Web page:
10. Stargaze During the Dakota Nights Astronomy Festival
Address: Peaceful Valley Ranch, Medora, North Dakota 58645
Much of the world’s population lives in large, bright cities, which obscure the beautiful view of the stars at night. Due to its remote location, the stars visible at night in the Dakotas and at Theodore Roosevelt National Park are expansive and much brighter than most people would normally experience in their day-to-day city lives.
The Dakota Nights Astronomy Festival is an excellent way to make the most of your nights at the park. The festival occurs once a year, usually in September, and features several events over a span of three days. Each night of the festival, you can join amateur astronomers and a group of park rangers, looking through a series of telescopes pointed up at the sky at various heavenly bodies.
The festival also usually features keynote speakers who offer talks after dark from the Cottonwood Campground Amphitheater, which is on the south side of the park. If you’ve never had the opportunity to see the sky from a rural area, Theodore Roosevelt National Park is an incredible place to enjoy stargazing. Even if you’re not in the park during the festival, don’t forget to look up at the stars during your visit.
See Related: Best Things to Do in Grand Forks, North Dakota
11. Camp at Cottonwood Campground or Juniper Campground
Address: Cottonwood Campground 315 2nd Ave, Medora, ND 58645
Address: Juniper Campground Scenic Dr, Grassy Butte, ND 58634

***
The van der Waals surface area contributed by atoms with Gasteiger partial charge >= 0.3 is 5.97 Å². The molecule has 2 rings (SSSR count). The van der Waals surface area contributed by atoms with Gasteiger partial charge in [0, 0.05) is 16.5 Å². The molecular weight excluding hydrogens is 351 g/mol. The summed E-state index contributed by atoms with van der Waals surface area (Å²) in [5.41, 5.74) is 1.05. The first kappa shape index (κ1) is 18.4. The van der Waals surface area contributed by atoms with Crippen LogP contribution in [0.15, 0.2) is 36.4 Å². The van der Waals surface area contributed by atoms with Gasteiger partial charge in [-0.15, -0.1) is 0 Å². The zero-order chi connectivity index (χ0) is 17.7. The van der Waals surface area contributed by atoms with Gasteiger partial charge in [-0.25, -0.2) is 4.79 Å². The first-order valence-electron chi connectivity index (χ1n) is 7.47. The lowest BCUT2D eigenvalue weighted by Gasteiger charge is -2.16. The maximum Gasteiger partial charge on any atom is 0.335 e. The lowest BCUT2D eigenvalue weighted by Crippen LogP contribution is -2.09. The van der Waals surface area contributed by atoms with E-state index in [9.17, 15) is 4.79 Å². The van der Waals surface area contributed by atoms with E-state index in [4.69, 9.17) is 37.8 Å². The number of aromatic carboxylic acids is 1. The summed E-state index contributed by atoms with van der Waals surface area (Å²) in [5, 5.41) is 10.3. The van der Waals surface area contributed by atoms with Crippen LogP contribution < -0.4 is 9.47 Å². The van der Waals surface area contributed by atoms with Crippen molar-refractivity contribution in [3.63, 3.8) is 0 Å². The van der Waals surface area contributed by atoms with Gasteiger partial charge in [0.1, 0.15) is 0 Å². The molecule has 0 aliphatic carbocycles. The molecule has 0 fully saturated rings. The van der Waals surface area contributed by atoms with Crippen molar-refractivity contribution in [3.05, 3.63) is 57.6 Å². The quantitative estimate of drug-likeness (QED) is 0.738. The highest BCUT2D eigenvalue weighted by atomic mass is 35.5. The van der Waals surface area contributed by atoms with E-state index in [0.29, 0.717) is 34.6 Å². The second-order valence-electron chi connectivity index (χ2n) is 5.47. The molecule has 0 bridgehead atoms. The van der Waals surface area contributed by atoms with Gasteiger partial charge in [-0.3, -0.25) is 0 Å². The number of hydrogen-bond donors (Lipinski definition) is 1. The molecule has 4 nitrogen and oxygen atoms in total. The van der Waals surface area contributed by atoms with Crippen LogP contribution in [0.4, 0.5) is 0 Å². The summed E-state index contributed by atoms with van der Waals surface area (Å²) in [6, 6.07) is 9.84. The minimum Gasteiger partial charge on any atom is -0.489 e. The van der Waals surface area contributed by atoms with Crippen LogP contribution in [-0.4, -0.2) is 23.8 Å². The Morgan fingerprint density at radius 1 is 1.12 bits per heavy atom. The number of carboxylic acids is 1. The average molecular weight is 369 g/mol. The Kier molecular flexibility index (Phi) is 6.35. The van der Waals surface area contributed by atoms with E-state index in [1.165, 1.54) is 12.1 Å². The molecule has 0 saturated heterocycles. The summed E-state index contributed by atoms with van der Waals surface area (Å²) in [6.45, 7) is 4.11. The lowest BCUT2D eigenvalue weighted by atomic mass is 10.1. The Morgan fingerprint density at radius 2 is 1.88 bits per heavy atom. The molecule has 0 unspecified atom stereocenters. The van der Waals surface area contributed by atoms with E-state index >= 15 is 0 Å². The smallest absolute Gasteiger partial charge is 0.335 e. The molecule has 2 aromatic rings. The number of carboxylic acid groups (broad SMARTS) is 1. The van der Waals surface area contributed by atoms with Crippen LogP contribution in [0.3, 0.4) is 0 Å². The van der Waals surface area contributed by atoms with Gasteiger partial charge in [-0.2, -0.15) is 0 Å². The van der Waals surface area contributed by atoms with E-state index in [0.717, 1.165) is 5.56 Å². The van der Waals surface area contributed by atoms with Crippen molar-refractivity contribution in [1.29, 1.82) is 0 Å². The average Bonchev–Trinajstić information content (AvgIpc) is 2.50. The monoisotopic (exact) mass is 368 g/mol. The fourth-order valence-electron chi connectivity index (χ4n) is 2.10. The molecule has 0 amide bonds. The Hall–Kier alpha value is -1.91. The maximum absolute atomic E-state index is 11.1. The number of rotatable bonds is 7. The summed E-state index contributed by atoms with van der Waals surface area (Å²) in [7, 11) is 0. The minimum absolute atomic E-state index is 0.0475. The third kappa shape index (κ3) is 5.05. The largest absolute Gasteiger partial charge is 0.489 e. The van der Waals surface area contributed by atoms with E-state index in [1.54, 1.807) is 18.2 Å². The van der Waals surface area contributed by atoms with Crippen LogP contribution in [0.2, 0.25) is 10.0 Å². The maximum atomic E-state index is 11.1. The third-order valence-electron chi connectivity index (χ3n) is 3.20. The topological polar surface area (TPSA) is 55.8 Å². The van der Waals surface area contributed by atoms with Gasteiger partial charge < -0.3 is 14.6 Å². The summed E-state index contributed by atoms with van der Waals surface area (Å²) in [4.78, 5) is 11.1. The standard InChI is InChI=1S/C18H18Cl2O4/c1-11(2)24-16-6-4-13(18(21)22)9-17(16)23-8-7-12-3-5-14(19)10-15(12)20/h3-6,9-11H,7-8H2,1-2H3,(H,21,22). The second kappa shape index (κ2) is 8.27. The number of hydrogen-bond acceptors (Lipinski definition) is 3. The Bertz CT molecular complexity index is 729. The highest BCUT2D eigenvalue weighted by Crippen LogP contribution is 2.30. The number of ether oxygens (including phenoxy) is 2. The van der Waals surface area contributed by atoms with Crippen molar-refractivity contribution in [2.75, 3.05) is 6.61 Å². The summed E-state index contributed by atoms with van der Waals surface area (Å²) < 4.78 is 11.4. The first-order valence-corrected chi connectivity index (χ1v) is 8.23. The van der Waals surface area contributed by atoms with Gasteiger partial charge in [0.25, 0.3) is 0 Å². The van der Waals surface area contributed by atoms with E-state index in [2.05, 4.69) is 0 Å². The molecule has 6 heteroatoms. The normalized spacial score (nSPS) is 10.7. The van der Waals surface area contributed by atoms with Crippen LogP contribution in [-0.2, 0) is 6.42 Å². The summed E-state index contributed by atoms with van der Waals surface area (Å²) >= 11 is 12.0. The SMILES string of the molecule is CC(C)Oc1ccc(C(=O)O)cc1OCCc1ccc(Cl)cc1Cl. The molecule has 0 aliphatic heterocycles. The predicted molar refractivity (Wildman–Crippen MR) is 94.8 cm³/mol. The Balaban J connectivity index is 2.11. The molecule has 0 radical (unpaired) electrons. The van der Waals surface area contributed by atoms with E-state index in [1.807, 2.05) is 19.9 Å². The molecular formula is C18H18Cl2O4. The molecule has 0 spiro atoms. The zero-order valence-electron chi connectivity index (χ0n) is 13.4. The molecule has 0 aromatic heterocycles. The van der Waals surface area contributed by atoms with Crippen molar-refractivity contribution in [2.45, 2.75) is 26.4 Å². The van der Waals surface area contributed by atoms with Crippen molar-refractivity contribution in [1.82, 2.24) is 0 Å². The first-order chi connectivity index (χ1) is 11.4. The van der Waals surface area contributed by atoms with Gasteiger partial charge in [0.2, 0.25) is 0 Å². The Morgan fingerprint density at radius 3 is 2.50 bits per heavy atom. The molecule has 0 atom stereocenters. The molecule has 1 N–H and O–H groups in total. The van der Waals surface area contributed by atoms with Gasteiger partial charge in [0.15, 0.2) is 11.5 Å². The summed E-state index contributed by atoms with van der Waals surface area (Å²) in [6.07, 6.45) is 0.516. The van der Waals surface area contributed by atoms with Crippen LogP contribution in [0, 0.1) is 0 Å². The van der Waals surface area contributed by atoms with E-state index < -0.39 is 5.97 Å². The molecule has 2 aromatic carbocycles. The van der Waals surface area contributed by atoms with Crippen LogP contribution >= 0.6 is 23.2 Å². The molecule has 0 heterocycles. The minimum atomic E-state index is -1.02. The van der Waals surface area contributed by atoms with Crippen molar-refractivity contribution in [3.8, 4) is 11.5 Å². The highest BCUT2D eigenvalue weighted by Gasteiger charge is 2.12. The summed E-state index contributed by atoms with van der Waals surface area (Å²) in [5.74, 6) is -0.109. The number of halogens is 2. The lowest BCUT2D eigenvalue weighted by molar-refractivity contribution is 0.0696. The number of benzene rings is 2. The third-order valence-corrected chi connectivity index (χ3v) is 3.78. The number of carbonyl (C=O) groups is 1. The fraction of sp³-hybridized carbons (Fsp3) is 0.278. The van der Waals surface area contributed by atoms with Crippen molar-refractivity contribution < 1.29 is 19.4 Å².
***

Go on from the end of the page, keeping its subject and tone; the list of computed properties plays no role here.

The park offers its visitors two campgrounds, both providing an incredibly rustic and rural experience. Cottonwood Campground is located in the South Unit, and Juniper Campground is located in the North Unit, so you might find it helpful to choose the campground closest to the other activities you want to enjoy while exploring the park.
Neither campground offers cell phone reception or internet connectivity, so you might find camping in the park one of the best opportunities anywhere to unplug from social media and all the trappings of modern life and enjoy some quiet time with the family, your significant other, or on your solo trip of self-discovery.
In addition to a lack of a camp store, cell phone reception, and internet access, neither campground has RV hookups either, even though most of the spots will accommodate an RV. Juniper Campground in the North Unit often fills up by midday, so it’s important to snag a spot early. Meanwhile, some of the sites at Cottonwood Campground in the south are reservable online with the National Park Service.
See Related: Things to Do in Minot, North Dakota
12. Wander Along the Little Mo Nature Trail
Address: Little Mo Nature Trail, Grassy Butte, ND 58634
Like the Wind Canyon Trail, the Little Mo Nature Trail is an excellent trail for quick trips into just a hint of wilderness. At a length of 1.1 miles, the trail shouldn’t take more than about half an hour to complete at a leisurely pace. If you’re staying at the Juniper Campground, you’ll find this trail is convenient for a brief outing, and it’s also a great trail that will get you close to the Little Missouri River.
Sometimes, you’ll see bison swim across the river if you catch the trail at the right time. Even though the trail is brief, there are a few spots with expansive views. Much of the trail is wheelchair-friendly and easily accomplished by kids who might not have the stamina to complete one of the longer hiking trails in the park.